Page 22

Chapter Eight
Serilda did not wait for Gild. With the nachtkrapp’s cry still shrill in her ears, she turned and raced through the castle. She was on the opposite side of the keep from the courtyard, but she knew her way well enough that she figured she had a better chance of reaching the entry hall on foot rather than trying to transport herself there and risk getting lost in the undercroft instead.
Gild found her as she was darting through one of the king’s favorite halls, lined with the most horrific of tapestries. “There you are!” he cried. “I thought you were going to wait at that window!”
“What did he mean when he said we have a guest?” she panted. “Who would possibly come here on a solstice?”
“I don’t know,” he said, running to keep up with her. “Been mostly trying to find you, but I heard a ghost say something about a human girl.”
Human girl. Human girl.
No one she knew would dare come to this castle when the veil was down. Would they?
They reached the entry hall and Gild grabbed her elbow, stopping her in her tracks.
“Serilda, I’m sorry.”
She blinked. “For what?”
“About the prank. If he’s in a worse mood than usual because of it.”
Serilda glanced down at the carved wooden ladle gripped in his other63hand. “It was fun while it lasted, wasn’t it? But I must go be a queen now.”
He stepped back and dropped into a flourishing bow. “Of course, Your Luminance.”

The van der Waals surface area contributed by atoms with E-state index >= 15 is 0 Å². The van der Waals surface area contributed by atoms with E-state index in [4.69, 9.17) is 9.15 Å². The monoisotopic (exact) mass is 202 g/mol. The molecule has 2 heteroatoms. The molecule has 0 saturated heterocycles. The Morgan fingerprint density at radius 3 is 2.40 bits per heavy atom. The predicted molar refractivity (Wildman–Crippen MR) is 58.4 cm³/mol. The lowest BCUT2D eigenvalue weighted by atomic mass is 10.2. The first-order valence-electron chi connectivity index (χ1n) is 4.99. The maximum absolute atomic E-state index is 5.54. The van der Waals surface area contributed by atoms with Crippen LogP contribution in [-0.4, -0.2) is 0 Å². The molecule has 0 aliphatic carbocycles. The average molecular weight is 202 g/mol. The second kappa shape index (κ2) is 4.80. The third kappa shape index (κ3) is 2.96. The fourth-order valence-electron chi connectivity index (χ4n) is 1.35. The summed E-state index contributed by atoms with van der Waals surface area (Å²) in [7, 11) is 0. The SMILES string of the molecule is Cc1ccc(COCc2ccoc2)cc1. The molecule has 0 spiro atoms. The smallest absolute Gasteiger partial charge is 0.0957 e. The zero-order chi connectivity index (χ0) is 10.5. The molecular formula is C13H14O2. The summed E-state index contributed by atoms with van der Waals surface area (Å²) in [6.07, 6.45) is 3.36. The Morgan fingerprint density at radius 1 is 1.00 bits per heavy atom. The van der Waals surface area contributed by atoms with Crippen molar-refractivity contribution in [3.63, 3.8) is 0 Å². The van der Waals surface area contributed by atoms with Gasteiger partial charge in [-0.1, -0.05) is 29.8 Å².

Shaking her head, trying to still her racing thoughts, Serilda shoved open the castle doors and emerged into the warm night air.
Already the wedding guests were gathered near the gatehouse, the Erlking at their helm. Serilda heard the crank of the drawbridge as she went to stand beside her husband, pretending that nothing had been amiss. That she hadn’t been kidnapped from her wedding festivities and exchanged for a kitchen utensil.
The king cast her a sideways look. “Welcome back,” he drawled.
She pressed her lips into a thin smile. “What an exciting day it’s been. Did I hear we have company?”
The drawbridge lowered with a heavy clunk. Beyond lay the long stone bridge to Adalheid, the city that had come to feel a bit like a home in the months prior to Serilda’s curse. She felt an unexpected twinge of homesickness at seeing the half-timbered buildings along the lakeside, the plaster walls in cheerful colors illuminated by the moon.
Torches lit either side of the long bridge, casting their orange glow across the wooden planks, the cobblestones—and the small cloaked figure in the middle of the walk.
Serilda’s brow pinched. She took an uncertain step forward.
The figure stepped forward, too, and peeled back the cloak’s hood, revealing brown skin, round cheeks, and thick black hair tied into twin buns atop her head.
Leyna.The daughter of Adalheid’s mayor, and one of the first souls who had welcomed Serilda to their town, who had even helped her try to solve the mystery of the haunted castle.
“Is that a mortal child?” mused the Erlking.
Serilda swallowed. “I know her, my lord. She is—was—a friend, of sorts. But she should not be here …” She trailed off.64
Leyna should not be here. What was she thinking, coming to the castle on such a night? She should be back at the Wild Swan Inn, safely asleep in her bed.
“What luck, then,” said the Erlking. “Perhaps she has come to offer her congratulations.”
Serilda’s frown deepened. There was no way for Leyna or anyone in Adalheid to know of the wedding. She figured they would have assumed that she was dead now, as she had dis appeared into this castle nearly two months ago and not returned.
Straightening her spine, she stepped forward. “I will speak to her. See if there might be something that she—”
Serilda froze, more at the tension in the king’s tone than because of his command.